Spanish Jews once constituted one of the largest and most prosperous Jewish communities under Muslim and Christian rule, before they, together with resident Muslims, were forced to convert to Catholicism, be expelled, or be killed when Spain became united under the Catholic Monarchs King Ferdinand and Isabella in The Golden age of Jewish culture in Spain started with the Umayyad conquest of Iberia in and lasted until the end of the Caliphate of Cordoba and the Almoravid invasion in the 11th century.
It is not known how many Jews converted to Catholicism to escape persecutions, but it is estimated by historians to have been very large. The Sephardic Jews that fled the Inquisition and sought refuge in other European countries or Turkey remained a disctinct ethnic group to this day, and it is therefore easy to assess their haplogroup composition. This was in fact done by Adams et al. Unfortunately this makes it almost impossible to distinguish what lineage is of Jewish or Phoenician origin in Iberia, a task made all the more difficult by the interferences from similar haplogroups brought by the Greeks and Romans J2a, R1b-L23, T or the Arabs J1, J2a, T.
The only caveat is that these figures do not take into account the genetic contribution of Neolithic herders who may have come from Southwest Asia via North Africa. Only a deeper analysis of the subclades of haplogroups J1 and T could confirm exactly the proportion of Neolithic, Phoenician, Jewish and Arabic paternal ancestry in each region of Spain and Portugal. In the 4th and 5th centuries the cooling of the climate prompted Germanic and Slavic tribes to migrate south and west and to invade the Roman Empire in search of more fertile lands.
In , the Alans who were not Germanic but of Iranic origin , the Suebi and the Vandals crossed the Rhine together, invading Gaul, then three years later, they crossed the Pyrenees into Roman Hispania. The Vandals and the Alans went south to Andalusia, then crossed over the North Africa in , where they founded a kingdom that also comprised Sicily, Sardinia and Corsica. The Suebi were the only of the three tribes that actually settled in Iberia.
As a Germanic tribe, they would have brought haplogroups I1 , I2a2a M, formerly known as I2b1 , R1b-U and R1a L, Z and Z subclades to the Iberian peninsula, and indeed all of them except R1a are found essentially in the western half of the Iberian, especially in Portugal and Galicia. R1a is found in northern Castile, Asturias and Cantabria, and could either have been brought there by the Visigoths, or be the descendants of Mesolithic hunter-gatherers as is the case of the Pasiegos.
The Goths , who were the first to penetrate into the Roman Empire at the beginning of the 4th century, first settling in the Balkans, and eventually split into two factions, the Ostrogoths and Visigoths. The latter, under the command of Alaric I, sacked Rome in , then went to establish a Visigothic Kingdom in south-western Gaul in Quickly expanding over all Aquitania, the Visigoths now looked to expand south, and by the middle of the 5th century they had conquered most of central and southern Iberia.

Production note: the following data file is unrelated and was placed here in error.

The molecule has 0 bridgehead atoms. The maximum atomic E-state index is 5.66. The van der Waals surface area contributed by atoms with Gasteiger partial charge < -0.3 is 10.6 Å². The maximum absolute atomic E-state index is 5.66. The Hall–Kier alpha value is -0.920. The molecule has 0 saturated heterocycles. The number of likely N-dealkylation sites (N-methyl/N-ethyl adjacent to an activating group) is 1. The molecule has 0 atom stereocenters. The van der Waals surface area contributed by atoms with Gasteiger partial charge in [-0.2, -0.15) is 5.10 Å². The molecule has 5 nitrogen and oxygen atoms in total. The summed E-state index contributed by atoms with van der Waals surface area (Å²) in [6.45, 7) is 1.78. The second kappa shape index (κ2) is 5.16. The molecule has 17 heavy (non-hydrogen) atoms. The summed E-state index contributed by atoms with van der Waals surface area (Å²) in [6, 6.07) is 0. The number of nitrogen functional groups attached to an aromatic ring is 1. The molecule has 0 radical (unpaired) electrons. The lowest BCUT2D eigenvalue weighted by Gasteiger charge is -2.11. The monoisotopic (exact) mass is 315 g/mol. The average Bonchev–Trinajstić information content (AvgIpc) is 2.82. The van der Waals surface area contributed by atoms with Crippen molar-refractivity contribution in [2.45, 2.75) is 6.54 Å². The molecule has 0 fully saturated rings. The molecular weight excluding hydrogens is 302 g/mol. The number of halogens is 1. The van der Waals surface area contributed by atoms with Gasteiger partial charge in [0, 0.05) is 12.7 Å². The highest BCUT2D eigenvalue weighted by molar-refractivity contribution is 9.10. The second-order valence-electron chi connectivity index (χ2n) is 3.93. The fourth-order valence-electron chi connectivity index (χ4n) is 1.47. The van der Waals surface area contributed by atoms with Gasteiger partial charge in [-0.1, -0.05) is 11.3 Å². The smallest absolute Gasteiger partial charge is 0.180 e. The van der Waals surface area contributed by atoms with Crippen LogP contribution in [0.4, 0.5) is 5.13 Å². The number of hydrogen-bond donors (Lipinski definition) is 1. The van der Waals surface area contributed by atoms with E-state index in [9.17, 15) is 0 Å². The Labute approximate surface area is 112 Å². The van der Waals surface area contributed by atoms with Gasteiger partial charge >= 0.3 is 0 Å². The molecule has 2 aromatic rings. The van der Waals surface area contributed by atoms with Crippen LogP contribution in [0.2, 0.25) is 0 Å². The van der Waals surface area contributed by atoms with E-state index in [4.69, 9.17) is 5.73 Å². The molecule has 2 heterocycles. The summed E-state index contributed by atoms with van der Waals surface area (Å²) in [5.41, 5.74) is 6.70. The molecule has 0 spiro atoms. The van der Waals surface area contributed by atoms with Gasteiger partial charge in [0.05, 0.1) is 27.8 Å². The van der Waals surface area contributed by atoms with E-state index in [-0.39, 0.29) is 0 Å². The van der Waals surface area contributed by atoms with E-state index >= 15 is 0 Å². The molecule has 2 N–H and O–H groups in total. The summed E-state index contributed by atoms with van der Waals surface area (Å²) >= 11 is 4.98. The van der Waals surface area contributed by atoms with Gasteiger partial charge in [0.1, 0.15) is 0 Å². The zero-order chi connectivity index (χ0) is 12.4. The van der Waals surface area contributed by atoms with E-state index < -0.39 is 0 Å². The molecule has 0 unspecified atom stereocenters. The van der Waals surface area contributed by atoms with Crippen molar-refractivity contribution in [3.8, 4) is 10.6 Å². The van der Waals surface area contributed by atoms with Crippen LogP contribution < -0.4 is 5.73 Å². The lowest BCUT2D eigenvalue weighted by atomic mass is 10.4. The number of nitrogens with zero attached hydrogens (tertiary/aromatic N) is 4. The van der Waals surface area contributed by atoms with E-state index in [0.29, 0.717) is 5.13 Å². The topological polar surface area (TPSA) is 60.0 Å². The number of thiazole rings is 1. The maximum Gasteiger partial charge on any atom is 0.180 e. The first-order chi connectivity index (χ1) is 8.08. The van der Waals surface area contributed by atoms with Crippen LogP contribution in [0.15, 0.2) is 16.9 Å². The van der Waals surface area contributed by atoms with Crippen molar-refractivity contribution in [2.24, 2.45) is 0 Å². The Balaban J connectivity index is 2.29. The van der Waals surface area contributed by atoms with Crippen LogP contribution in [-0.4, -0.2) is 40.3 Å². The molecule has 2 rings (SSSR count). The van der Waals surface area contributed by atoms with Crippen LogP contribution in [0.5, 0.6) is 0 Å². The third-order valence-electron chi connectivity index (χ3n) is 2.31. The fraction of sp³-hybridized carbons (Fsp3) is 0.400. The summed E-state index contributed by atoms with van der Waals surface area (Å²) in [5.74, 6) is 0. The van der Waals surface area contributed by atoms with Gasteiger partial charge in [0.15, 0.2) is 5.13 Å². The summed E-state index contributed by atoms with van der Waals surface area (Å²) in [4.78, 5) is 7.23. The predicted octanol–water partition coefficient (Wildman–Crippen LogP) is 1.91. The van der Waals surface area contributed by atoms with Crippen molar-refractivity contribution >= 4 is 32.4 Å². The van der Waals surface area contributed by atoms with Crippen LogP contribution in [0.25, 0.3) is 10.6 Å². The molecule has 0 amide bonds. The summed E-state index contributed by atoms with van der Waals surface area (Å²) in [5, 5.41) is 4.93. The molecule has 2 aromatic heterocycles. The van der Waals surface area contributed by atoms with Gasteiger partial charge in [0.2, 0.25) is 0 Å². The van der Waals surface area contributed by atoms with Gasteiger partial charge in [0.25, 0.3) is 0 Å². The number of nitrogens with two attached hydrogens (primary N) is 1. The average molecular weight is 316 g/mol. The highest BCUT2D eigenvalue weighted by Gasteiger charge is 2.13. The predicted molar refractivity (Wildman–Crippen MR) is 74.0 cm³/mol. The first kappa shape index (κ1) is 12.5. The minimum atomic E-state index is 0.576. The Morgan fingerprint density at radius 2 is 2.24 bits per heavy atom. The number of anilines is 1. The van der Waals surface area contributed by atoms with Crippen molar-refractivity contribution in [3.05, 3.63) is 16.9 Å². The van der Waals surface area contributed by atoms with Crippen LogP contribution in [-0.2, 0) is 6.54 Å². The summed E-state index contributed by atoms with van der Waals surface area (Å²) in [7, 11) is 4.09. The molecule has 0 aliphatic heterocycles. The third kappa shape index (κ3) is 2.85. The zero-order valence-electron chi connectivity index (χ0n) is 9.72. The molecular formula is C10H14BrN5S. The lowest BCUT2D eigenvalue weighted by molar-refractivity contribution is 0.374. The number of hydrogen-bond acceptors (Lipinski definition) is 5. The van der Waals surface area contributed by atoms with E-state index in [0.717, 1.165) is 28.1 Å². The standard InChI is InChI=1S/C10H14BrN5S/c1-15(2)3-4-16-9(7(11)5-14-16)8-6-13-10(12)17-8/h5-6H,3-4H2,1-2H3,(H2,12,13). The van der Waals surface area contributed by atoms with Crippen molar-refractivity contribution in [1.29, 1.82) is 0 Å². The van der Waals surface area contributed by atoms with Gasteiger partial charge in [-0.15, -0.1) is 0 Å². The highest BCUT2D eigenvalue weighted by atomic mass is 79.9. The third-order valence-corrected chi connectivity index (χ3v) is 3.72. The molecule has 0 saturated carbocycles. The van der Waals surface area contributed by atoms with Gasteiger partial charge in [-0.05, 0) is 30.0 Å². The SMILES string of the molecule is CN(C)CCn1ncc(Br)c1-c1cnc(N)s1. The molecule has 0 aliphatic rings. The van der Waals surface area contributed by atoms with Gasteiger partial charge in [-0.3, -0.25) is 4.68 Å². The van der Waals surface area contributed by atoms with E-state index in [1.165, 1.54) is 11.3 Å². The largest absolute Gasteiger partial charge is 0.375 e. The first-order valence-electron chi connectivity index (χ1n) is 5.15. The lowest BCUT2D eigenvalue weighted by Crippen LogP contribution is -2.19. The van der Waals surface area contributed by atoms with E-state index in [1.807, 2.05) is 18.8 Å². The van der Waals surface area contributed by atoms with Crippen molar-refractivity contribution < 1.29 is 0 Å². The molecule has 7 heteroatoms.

In the 's they annexed the Suebi Kingdom, as well as the land of the Cantabrians and the Basques. The Visigothic Kingdom lasted until the Muslim conquest of Iberia in The Visigothic Kingdom was the larger and longer lived than the Suebi Kingdom, and yet the Goths do not seem to have had any significant genetic impact on the Iberian population - at least not in terms of Germanic Y-DNA.
The reason might simply be that they were no longer a predominantly Germanic tribe. After all, the Goths had lived for many centuries in Eastern Europe and nearly two more centuries in the Balkans before invading Italy, Gaul and Iberia. They could have assimilated a lot of non-Germanic people on the way, notably R1a and I2a1b Slavs and predominantly E1b1b, I2a1b and J2 Balkanic people. No historical migration could account for Slavic haplogroups in Iberia apart from the East European populations assimilated by the Goths before the 4th century. That is not suprising considering that there were only 40, Suebi who settled there permanently, and they were the biggest contigent if we exclude the heavily hybridised Visigoths.
Paternal lineages of the ruling classes, however, are generally an overestimation of the true genetic conttribution, since foreign invaders turned monarchs and nobles tend to procreate more by having multiple sexual partners if not multiple wives, at least mistresses or concubines.